American Counterculture Reflection The modern Environment Movement began with the passing of the Wilderness Act of 1964. The act established a National Wilderness System and created 9 millions acres. The main influence and writer of the act Howard Zahniser, who felt that we needed wilderness as it takes us away from technology that gives us perspective of mastering the environment rather than being a part of it (Nash, 2001). With the passing of the act Americans questioned both preservation and conservation. A new culture emerged in America that rejected societal norms and praised independence and freedom. This culture developed in the youth of America and sparked change in preservation growth and the overall outlook of wilderness.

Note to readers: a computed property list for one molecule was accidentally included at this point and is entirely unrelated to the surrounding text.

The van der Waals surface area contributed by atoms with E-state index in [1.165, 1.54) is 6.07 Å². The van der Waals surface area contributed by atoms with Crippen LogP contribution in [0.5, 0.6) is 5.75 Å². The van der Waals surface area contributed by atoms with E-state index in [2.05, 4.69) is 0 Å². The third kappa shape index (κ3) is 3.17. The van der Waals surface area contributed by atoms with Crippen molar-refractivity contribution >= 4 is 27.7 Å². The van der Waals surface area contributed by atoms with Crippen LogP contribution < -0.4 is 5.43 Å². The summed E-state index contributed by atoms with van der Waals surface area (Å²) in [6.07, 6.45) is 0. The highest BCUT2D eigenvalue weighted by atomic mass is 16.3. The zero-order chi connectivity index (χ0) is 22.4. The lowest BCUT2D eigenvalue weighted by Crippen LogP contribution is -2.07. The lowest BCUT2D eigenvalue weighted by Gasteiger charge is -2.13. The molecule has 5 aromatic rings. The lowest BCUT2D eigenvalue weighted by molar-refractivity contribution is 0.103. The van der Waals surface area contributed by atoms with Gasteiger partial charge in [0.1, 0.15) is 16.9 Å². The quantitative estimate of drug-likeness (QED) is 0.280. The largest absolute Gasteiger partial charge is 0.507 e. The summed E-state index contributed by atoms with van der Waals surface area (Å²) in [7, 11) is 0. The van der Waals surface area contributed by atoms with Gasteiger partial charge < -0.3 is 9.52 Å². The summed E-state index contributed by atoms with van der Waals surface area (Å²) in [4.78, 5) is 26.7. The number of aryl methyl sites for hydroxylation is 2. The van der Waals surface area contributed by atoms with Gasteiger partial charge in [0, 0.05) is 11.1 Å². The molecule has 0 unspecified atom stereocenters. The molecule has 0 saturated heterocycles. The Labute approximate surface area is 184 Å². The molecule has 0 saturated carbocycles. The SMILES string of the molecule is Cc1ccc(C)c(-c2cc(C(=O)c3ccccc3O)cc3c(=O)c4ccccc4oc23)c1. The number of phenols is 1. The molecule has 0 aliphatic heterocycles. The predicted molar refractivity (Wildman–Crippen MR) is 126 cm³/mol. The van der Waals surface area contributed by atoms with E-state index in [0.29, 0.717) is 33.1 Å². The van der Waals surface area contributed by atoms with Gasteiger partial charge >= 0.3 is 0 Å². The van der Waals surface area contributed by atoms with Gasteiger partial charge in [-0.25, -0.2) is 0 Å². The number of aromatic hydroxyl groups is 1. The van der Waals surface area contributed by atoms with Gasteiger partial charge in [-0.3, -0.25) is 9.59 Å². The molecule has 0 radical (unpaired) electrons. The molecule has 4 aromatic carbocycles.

The “counterculture” developed during the 1960’s into the 1970’s and during this time period the American mindset questioned normal values and institutions. Over half the population was under 25, many of whom associated themselves with the Hippie Movement. Hippies were all about rejecting and rebelling against monumental societal institutions and were the focus group in the counterculture. The hippies set themselves apart from the “stereotypical man” and wanted to be untamed and wild. They valued the beauty in naturalness and stripping away “the securities of civilization that normally intervene between humans and elemental challenges (Nash, p. 267). They wanted independence and felt that the GNP was not the best indicator of American success.